Customer Experience University - Winning Loyalty & Engagement One Customer at a Time

New York Times #1 bestselling author, Joseph Michelli, Ph.D., shares customer experience, leadership, and business insights from Mercedes-Benz, Starbucks, Ritz-Carlton, Zappos, Pike Place Fish, and many more.



At The Michelli Experience, we help front-line employees, managers, and senior leaders deliver relevant and engaging service experiences. To that end, we provide keynote and workshop presentations, short-term and extended consulting services, and bestselling books to meet your needs.

In this week's podcast, Joseph discusses distinctions between customer loyalty and a rewards program and offers tips for building a successful customer incentive program.

This week Joseph explores a concept he refers to as ROE or Return On Experience.  He also offers a few research findings to help you see the “pot of gold” at the end of the tireless journey to Customer Experience (CX) excellence.

This is the final post in the series, "How to Drive Delight the Mercedes-Benz Way." 

In my book, Driven to Delight: Delivering World-Class Customer Experience the Mercedes-Benz Way, I detail how Mercedes-Benz leaders transformed their customer experience through a clearly defined set of strategic objectives. The goal of those objectives was to transcend customer satisfaction and instead deliver customer delight. So, what are the differences between customer satisfaction and delight and why did Mercedes-Benz set delight as their goal?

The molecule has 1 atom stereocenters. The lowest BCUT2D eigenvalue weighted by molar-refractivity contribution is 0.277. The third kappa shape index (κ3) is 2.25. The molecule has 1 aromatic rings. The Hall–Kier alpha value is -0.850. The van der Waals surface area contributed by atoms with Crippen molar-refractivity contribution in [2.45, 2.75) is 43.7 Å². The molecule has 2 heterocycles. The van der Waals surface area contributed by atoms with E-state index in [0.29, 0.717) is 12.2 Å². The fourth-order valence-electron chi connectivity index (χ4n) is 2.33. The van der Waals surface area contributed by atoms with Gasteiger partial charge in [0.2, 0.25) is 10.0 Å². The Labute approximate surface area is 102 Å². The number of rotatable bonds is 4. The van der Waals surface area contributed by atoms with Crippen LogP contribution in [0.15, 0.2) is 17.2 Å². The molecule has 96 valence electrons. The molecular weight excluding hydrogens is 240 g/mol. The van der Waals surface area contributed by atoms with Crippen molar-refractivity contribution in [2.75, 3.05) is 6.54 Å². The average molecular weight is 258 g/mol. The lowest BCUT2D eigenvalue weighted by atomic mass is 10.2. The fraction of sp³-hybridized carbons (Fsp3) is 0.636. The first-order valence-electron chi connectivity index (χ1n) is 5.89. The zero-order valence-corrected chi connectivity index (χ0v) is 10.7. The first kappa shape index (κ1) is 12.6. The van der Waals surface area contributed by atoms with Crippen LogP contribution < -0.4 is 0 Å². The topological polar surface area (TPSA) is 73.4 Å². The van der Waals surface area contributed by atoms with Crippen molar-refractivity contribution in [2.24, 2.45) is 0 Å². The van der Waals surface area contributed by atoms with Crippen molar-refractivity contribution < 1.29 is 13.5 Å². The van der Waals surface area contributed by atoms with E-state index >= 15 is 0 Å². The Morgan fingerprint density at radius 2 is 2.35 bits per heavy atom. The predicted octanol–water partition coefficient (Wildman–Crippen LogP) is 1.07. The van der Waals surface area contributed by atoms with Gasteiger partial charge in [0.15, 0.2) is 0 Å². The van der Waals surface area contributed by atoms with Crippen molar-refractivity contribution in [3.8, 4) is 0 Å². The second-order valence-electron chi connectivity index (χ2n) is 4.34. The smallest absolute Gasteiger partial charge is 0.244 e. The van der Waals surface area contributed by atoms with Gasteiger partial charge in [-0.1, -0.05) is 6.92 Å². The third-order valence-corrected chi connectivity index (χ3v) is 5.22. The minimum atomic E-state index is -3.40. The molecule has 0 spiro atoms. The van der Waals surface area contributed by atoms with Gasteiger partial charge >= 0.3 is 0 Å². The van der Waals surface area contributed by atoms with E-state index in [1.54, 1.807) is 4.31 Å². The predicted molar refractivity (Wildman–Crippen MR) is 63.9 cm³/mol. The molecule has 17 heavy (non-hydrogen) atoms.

Consumer research shows that up to 75 percent of customers who stop doing business with a company were satisfied or even “very satisfied” when they left. Clearly, when Mercedes-Benz dealers dissatisfy customers – those customers are likely to leave. Unfortunately, when Mercedes-Benz satisfies them - that didn’t ensure that they are going to return or recommend the luxury automaker. By contrast, when brands like Mercedes-Benz satisfy and deliver positive emotions, customers report higher engagement levels that predict repeat business and referrals.

Are you measuring customer satisfaction or delight?

This is the fourth in the five-part series, "How to Drive Delight the Mercedes-Benz Way."

In my book, Driven to Delight: Delivering World-Class Customer Experience the Mercedes-Benz Way, I detail how Mercedes-Benz leaders transformed their customer experience through a clearly defined set of strategic objectives. One of the target areas pursued by leaders was to fuel process and technological change to enable customer delight.

What process improvement/technology integration programs have you launched in the last six months to a year? What integrations are on your roadmap?

This is the third in the five-part series, "How to Drive Delight the Mercedes-Benz Way."

In my book, Driven to Delight: Delivering World-Class Customer Experience the Mercedes-Benz Way, I detail how Mercedes-Benz leaders transformed their customer experience through a clearly defined set of strategic objectives.

One of the target areas pursued by these leaders was to ensure every employee at every dealership was trained and equipped to drive customer delight. Mercedes-Benz approached this training on two levels – an initial orientation and a follow-up immersive training experience. Before developing any training, Mercedes-Benz leaders interviewed and surveyed all stakeholder groups, including 3,000 employees in Mercedes-Benz dealerships. Those inputs served to position the orientation training curriculum. After developing the orientation course, 20 trainers delivered customer experience content to 11,000 people across 24 cities and 355 dealerships within 90 days.